Wereham Sign Gary Trouton

Passionate About Plants

March 2010

Paul looks at how to repair winter damage to the garden

Winter Damage

At last the weather improves, if only slowly, and we can venture warily into our gardens, looking for the damage the worst winter for years has inflicted on our garden plants. You will be very lucky if you have escaped the ravages of snow and the freezing temperatures. The heavy snow falls may well have protected from the cold frosty nights, but the weight can cause serious physical damage.

Snow and Ice Damage.

This can appear as either physical damage to the structure of plants as often seen on conifers and other evergreens or as leaf damage turning them brown due to a mixture of the lack of light and the cold. The remedy for broken damaged branches will be careful removal, you might need to reshape the whole bush, if you are at all worried then seek professional help. If you have damaged leaves, but the stems are strong and healthy the new growth in time will cover the unsightly leaves. Some evergreen plants can be hard pruned such as hypericum Hidcote. However if the leaves are wilting and the stems are going weak it might be worth while checking the stems nearer the ground. Young last years growth can be blackened and damaged beyond repair whilst older growth can suffer from bark splitting. Bark splitting is usually terminal and is easily seen as not only does it split, it lifts from the wood. It is caused by hard frosts freezing the sap and causing irreparable damage. The remedy for this is plant removal and replacement.

Tender and Grey Leaved Plants.

For several years now we have been growing more and more tender shrubs. These non hardy plants have survived well with our recent mild winters; so we have been lulled into a false sense of security, planting more and more of these kind of plants in our gardens. Of course this has not been helped by the celebrities promoting many of the new introductions from Australasia. No doubt these dead plants will have to be removed and thrown away but do not be inpatient and replace them straight away. Many nurseries have over wintered this type of plant ready for spring sales and will have had damage caused by frosted root systems. My advice is to wait until May when newly propagated young plants come into the garden centres and nurseries ready for sale.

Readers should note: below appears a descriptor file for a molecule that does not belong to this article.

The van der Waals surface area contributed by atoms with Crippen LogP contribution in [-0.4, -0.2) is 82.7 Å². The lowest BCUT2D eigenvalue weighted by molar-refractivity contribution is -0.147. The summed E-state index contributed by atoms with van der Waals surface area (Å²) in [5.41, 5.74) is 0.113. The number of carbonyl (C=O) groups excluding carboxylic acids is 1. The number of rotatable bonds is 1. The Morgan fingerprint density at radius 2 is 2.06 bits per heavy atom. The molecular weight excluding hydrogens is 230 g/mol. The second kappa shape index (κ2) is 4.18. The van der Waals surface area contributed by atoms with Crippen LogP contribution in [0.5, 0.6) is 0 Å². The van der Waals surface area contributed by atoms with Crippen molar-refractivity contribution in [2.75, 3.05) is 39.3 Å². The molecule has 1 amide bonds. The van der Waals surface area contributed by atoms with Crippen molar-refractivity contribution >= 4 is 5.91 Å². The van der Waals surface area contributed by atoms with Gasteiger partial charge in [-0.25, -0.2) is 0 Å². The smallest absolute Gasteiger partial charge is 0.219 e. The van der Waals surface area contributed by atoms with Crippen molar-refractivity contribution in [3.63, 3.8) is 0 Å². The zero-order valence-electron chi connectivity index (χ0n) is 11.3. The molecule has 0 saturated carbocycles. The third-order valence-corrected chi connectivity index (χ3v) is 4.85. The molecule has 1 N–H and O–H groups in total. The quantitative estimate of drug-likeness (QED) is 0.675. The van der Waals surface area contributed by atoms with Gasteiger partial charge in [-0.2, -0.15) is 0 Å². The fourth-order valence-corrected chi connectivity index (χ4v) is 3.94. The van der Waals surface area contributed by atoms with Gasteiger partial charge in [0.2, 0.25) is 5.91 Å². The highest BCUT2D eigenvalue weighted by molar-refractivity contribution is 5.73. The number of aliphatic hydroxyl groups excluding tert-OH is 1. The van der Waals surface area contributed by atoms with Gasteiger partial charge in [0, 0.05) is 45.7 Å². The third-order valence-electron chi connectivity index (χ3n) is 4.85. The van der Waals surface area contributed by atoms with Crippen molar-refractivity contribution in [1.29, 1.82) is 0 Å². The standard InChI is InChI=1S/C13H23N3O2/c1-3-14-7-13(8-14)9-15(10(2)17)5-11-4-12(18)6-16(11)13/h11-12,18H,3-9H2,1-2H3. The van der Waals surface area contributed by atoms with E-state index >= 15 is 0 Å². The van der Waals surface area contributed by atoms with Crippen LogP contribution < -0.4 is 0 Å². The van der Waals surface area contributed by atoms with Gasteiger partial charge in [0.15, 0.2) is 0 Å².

Do we keep or do we throw.

This will be the biggest decision you will have to make on many plants, I would always recommend if in doubt trim hard and wait to see if spring brings new growth. You can always call us at the nurseries and we will be happy to give you advice.

Thoughts for March.

Weather forecast.

Expect the weather to be a mixed bag this month, a very mild spell mid month will encourage new growth everywhere, but this will be followed by 2 nights of sub zero temperatures that will kill everything off again.


Frogs newts and children will also appear in ponds this month, it does not matter how many times you tell a young child to stay away from water they can't resist trying to drown themselves. You could fill the pond with large pebbles until your children are older or you might try filling your children's pockets with so many pebbles they can't get off the sofa.

Incidentally it is not necessary to spend a fortune on a fountain to oxygenate the water in your pond. Just throw the cat in every morning allow him to thrash around helplessly for 5 mins before pulling him out, he will benefit from the vigorous exercise and will aerate the pond at the same time.

Health and Safety.

Removing the top 4 rungs from your ladder will make it much safer!

And remember don't carry hatred in your heart - use a wheelbarrow!

Quaymount Gardening Services.

We offer a planting and general gardening service, and will also tidy up your garden after the winter. Please phone for a quote.

Happy Gardening.

Quaymount Nurseries


01366 500691.

Paul Markwell

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